by Susan Henderson on July 3, 2017

How do you transition between endings and new beginnings?

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So much happened last month. My oldest son graduated from college, and my youngest son moved in with him, so they’re now sharing an attic in Boston. This will be the first summer since they were born when I don’t have a child living at home.

I’m also experiencing a deep sense of being finished with my book that will launch in March of 2018. Lots of steps have now been completed. I’ve done my big edits and my copy edits and my first-pass edits. The layout designers have chosen a font and a look for the inside of the book. I got my author photo taken. (I highly recommend Taylor Hooper Photography!) And we’ve chosen a cover, which I’ll share when I’m allowed.

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We’re getting awfully close to the stage where a galley (sort of a pretend copy of the book) will be sent to potential blurbers and reviewers. The book is basically out of my hands at this point, and this lull before its March publication date is a good time for me to dive deeply into the new work.

But what exactly is that new work?

I definitely have a sense of the next book I’m trying to write—its premise, its setting. The characters and plot are coming more into focus. But it’s early in the creative process, and so much is still unknown. Also, I don’t know that I’ve fully left the last one behind.

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It’s a funny feeling, shifting gears. Like my son, I’m considering my next steps and still feel like I’m decompressing from the intense work that’s consumed my mind for the past few years. Right now I’m in some weird in-between space.

Talk to me about where you are in your own writing process, and how you transition from endings to new beginnings in your work or just in life.

As always, I’ll end by sharing the books I’ve read since my last post:

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Arundhati Roy, The Ministry of Utmost Happiness
Margaret Atwood, Cat’s Eye
Elisabeth Tova Bailey, The Sound of a Wild Snail Eating
Elizabeth Crane, Turf: Stories
Thomas Mann, The Magic Mountain
Taylor Larsen, Stranger, Father, Beloved
Samanta Schweblin (translated by Megan McDowell), Fever Dream
Claire Cameron, The Last Neanderthal
William Landay, Defending Jacob
Lidia Yuknavitch, The Book of Joan
Kim Chinquee, Veer
Stephen Pimpare, Ghettos, Tramps, and Welfare Queens
Donna Tartt, The Secret History
Patrick B. Osada, Changes
Karen Dionne, The Marsh King’s Daughter
Jennifer Gilmore, The Mothers
Kate Clifford Larson, Rosemary: The Hidden Kennedy Daughter

And one re-read…
Arundhati Roy, The God of Small Things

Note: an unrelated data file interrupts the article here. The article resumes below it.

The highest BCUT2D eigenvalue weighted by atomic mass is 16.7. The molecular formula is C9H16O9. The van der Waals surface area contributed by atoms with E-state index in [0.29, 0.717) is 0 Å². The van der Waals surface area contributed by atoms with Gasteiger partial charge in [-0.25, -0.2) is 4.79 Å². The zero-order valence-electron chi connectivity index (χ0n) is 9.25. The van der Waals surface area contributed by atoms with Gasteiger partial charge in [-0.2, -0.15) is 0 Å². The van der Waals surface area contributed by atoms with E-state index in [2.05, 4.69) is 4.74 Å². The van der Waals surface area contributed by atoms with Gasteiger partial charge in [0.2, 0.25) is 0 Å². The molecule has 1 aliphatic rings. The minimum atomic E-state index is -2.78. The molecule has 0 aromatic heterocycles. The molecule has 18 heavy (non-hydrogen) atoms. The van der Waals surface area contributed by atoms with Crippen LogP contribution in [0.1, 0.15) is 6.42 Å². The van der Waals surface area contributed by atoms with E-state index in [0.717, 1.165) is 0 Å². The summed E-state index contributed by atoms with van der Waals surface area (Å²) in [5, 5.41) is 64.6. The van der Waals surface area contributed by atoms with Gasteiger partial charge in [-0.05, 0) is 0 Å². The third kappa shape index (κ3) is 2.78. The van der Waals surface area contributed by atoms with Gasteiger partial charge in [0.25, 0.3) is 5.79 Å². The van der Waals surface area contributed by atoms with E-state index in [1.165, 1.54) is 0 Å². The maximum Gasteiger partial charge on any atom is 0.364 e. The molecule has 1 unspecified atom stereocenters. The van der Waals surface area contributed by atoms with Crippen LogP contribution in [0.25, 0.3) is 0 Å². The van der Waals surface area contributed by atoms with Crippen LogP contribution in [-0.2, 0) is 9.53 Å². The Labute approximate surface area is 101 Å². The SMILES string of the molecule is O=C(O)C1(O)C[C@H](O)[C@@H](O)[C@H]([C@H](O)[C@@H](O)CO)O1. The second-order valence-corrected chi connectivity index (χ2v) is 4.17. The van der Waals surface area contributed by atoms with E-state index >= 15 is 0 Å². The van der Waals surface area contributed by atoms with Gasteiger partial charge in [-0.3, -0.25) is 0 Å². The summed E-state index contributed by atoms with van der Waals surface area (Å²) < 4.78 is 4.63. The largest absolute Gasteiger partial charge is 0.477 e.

That’s it for now. I look forward to your stories in the comments section!

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Question of the Month: Research

by Susan Henderson on March 6, 2017

What kinds of research are you doing for your writing projects?

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Most of the research I did for the book I just finished was on dead people: bodies, dead bodies, the weight and feel of things, bathing the dead, embalming.

I watched YouTubes of surgeries and autopsies to listen to sounds of cutting and the sounds of the room itself. I learned about tools and machines. I talked to morticians and I listened to people who had lost loved ones.

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My favorite research books were Mary Roach’s Stiff, a collection of essays about what happens when you donate your body to science, and Richard Selzer’s Mortal Lessons, a book of essays I’d first read in middle school when I found it on my mom’s bookshelf. That book is pure poetry.

What I discovered as I delved into the research was this: the more you study and write about death, the more you are examining what it means to be alive. And this became something I wrestled with via my narrator, an embalmer who would rather spend her time with the dead than the living. So I gave her the uncomfortable task of leaving her basement workroom and stepping into the world of the living, where she feels so vulnerable.

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There’s research for this new book, too. But I’ll keep it to myself for now. I always love the spectacular alone time with a book in its earliest stages, when no one in the world knows what’s in your head and what’s developing on the page. Some people like to share and get feedback early in the process. I don’t.